# Process Improvement Advice & Best Practices

### Why Efficiency Metrics Mislead Us

In the next few postings I want to talk about some of the basics of Continuous Improvement (CI). Not the tools of CI, but rather more of a strategic viewpoint. In other words, some of the principles and guidelines I use in my work which has provided me with a strategy that I can honestly say has never failed to deliver excellent results. But in order for everyone to clearly understand my approach, I need to back up and review some of the basic principles.

Let’s start this discussion with the end product… performance metrics. Why start with the end in mind you may be thinking? In my way of thinking, the key purpose of performance metrics is that they drive behaviors within an organization. For example, if operator efficiency is one of your metrics, what behaviors does it drive? The math used to calculate efficiency is that you have a standard time to complete a task or process step. If you complete this task in exactly the same time that the work standard says it should take, then your efficiency is 100%. On the surface, that seems like something that we all want, but let’s look at this more closely.

The figure above is a simple four-step process used to manufacture a product. Using the definition of efficiency, in order for Step 1 to achieve and sustain 100% efficiency, it would have to produce one product every ten minutes. Simple….right? But, in reality, what would happen after 100 minutes to this process if Step 1 continued producing one part every 10 minutes?

If Step 1 produced one part every 10 minutes and Step 2 could only process 1 part every 20 minutes, then Step 2 would only process 5 of the parts in 100 minutes. Step 3 would process all 5 of these parts as would Step 4. In other words, there would be 5 parts sitting directly in front of Step 2 waiting to be processed. This isn’t exactly what the results would look like, but for demonstration purposes, it will suffice. The point is, if Step 1 continued producing at its maximum capacity, the inventory would continue to build up in front of Step 2. Steps 1 and 2 would be operating at 100% efficiency, but what about Steps 3 and 4? Would it be possible for these two steps to reach 100% efficiency?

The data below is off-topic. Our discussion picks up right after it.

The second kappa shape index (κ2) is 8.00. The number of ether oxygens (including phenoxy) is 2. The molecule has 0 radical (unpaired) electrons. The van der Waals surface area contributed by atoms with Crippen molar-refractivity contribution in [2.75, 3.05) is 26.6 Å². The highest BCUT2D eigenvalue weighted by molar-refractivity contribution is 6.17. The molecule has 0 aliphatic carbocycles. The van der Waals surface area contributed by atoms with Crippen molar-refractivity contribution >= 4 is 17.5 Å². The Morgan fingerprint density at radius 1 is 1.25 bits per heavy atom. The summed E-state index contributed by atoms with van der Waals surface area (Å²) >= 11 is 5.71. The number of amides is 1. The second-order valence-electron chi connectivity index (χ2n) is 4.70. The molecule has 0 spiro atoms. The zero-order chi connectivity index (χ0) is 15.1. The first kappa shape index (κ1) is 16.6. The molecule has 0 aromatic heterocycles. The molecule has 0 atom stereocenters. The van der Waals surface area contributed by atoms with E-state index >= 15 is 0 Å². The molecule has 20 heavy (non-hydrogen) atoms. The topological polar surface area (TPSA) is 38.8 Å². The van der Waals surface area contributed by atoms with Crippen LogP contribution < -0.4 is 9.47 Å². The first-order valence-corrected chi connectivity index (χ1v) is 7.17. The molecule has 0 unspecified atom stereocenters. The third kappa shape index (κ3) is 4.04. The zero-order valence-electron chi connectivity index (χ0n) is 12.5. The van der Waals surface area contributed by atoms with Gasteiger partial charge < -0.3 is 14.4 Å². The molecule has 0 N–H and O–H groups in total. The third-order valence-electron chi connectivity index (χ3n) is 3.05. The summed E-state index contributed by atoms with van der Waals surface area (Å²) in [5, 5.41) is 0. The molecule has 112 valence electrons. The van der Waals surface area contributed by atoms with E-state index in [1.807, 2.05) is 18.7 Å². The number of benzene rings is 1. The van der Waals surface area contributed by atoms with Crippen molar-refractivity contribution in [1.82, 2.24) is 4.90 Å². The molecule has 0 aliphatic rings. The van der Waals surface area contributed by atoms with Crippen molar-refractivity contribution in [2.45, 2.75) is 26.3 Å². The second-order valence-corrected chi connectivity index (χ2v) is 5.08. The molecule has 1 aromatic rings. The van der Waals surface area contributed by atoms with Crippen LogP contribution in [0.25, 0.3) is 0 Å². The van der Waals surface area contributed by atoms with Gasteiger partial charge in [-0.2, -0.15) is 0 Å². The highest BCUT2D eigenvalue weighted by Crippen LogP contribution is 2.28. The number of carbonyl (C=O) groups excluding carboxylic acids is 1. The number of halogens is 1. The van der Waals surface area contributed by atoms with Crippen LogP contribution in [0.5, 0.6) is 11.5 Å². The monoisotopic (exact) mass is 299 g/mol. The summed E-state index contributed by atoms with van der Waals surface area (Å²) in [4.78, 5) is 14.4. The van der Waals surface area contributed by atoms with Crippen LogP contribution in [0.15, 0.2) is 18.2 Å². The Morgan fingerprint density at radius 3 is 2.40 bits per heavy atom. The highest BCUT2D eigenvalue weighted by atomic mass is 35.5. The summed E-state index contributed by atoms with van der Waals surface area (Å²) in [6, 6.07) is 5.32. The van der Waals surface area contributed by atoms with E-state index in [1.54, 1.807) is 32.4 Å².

The problem with using efficiency as a performance metric is that it is controlled by the step with the least amount of capacity… the system constraint. The total system efficiency will always be less than 100 % simply because of the existence of the system constraint. The system efficiency for our process would be 100 % (Step 1) plus 100 % (Step 2), plus 50 % for Step 3, plus 25 % for Step 4 divided by 4 or 68.75 %. In fact, the only place where efficiency makes any sense at all is in the system constraint which in our process is Step 2.

The origins of operator efficiency lies in traditional cost accounting where the belief exists that everyone should be busy 100 % of the time. In our process it is clear that the operator in Step 3 would only be busy half of the time while the operator in Step 4 would only be busy one quarter of the time! The Cost Accountants would never stand for this and would be looking for manpower reductions!

So if operator efficiency isn’t a good performance metric (except in the constraint), then what is? In other words, how should we measure the performance of our 4-step process? In my next posting we’ll try to answer this question.

Bob Sproull

Bob Sproull is the author of Epiphanized: Integrating Theory of Constraints, Lean and Six Sigma. The book is a business novel and is an attention-grabbing and fast-paced story of the transformation of Barton Enterprises, a manufacturer of fuel tanks for the aviation and defense industry. To learn more about the book, click here >>